Washington: Archaeologists have said that an engraving of a reindeer on the wall of a cave in South Wales is at least 14,505 years ago – making it the oldest known rock art in the British Isles.
Dr George Nash from the University of Bristol’s Department of Archaeology and Anthropology had discovered the engraving in 2010, while he was exploring the rear section of Cathole Cave, a limestone cave on the eastern side of an inland valley on the Gower Peninsula, South Wales.
Found to the rear of the cave on a small vertical limestone niche, the engraved cervid – probably a stylised reindeer – is shown side-on and measures approximately 15 x 11cm. It was carved using a sharp-pointed tool, probably made of flint, by an artist using his or her right hand.
The animal’s elongated torso has been infilled with irregular-spaced vertical and diagonal lines, whilst the legs and stylised antlers comprise simple lines.
The reindeer was engraved over a mineral deposit known as a ‘speleothem’ (cave formation), which itself developed over a large piece of limestone.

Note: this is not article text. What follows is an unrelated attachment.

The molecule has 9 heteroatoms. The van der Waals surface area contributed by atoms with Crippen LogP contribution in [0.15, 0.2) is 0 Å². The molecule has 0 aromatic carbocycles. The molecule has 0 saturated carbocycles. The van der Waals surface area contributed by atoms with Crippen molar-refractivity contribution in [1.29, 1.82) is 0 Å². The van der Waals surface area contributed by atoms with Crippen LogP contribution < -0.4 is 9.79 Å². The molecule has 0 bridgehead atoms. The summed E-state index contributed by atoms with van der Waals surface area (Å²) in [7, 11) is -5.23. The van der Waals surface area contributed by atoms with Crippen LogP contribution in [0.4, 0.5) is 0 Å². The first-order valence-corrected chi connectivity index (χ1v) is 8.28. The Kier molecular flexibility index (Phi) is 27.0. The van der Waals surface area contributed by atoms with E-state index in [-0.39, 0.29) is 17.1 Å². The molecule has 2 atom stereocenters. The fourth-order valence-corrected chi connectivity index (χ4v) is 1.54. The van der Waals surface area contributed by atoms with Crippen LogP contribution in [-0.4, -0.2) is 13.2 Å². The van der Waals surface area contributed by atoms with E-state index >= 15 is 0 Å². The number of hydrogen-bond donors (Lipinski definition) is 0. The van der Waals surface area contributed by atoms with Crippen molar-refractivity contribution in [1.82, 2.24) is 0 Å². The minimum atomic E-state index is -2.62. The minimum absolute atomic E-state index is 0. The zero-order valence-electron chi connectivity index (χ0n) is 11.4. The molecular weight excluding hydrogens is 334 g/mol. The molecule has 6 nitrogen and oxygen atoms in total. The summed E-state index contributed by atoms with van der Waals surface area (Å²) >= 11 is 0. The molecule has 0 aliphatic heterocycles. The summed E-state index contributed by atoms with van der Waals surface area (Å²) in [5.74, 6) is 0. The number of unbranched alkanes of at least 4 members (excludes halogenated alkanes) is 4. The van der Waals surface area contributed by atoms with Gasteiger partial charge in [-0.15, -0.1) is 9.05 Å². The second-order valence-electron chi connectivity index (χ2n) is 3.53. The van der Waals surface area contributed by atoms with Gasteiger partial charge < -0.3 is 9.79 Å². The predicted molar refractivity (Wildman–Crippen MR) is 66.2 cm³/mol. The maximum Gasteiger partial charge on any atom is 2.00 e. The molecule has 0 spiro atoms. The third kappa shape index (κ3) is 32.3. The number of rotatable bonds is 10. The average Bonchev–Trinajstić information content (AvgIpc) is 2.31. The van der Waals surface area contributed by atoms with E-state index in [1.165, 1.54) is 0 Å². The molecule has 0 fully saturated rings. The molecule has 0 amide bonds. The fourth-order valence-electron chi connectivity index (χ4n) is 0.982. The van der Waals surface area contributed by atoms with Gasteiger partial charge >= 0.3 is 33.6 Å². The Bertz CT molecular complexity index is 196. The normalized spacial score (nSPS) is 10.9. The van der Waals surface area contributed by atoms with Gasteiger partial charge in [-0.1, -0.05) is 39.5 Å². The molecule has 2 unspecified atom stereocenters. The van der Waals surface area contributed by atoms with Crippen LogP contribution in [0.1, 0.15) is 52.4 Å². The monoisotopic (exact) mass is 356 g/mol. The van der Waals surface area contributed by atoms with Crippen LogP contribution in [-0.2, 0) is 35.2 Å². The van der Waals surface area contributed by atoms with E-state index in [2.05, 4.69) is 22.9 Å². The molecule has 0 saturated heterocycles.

Extending over the left side of the figure is a flowstone deposit (speleothem cover), which extends across part of the animal’s muzzle and antler set.
In April 2011, Dr Peter van Calsteren and Dr Louise Thomas of the NERC-Open University Uranium-series Facility extracted three samples from the surface of the speleothem covering the engraving.
One of these samples produced a minimum date of 12,572 years BP (before present), with a margin of plus or minus 600 years. A further sample, taken in June 2011 from the same flowstone deposit, revealed a minimum date of 14,505 years BP, plus or minus 560 years.
“The earlier date is comparable with Uranium-series dating of flowstone that covers engraved figures within Church Hole Cave at Creswell along the Nottinghamshire/Derbyshire border. However, the new minimum date of 14,505 + 560 years BP makes the engraved reindeer in South Wales the oldest rock art in the British Isles, if not North-western Europe,” Dr Nash said.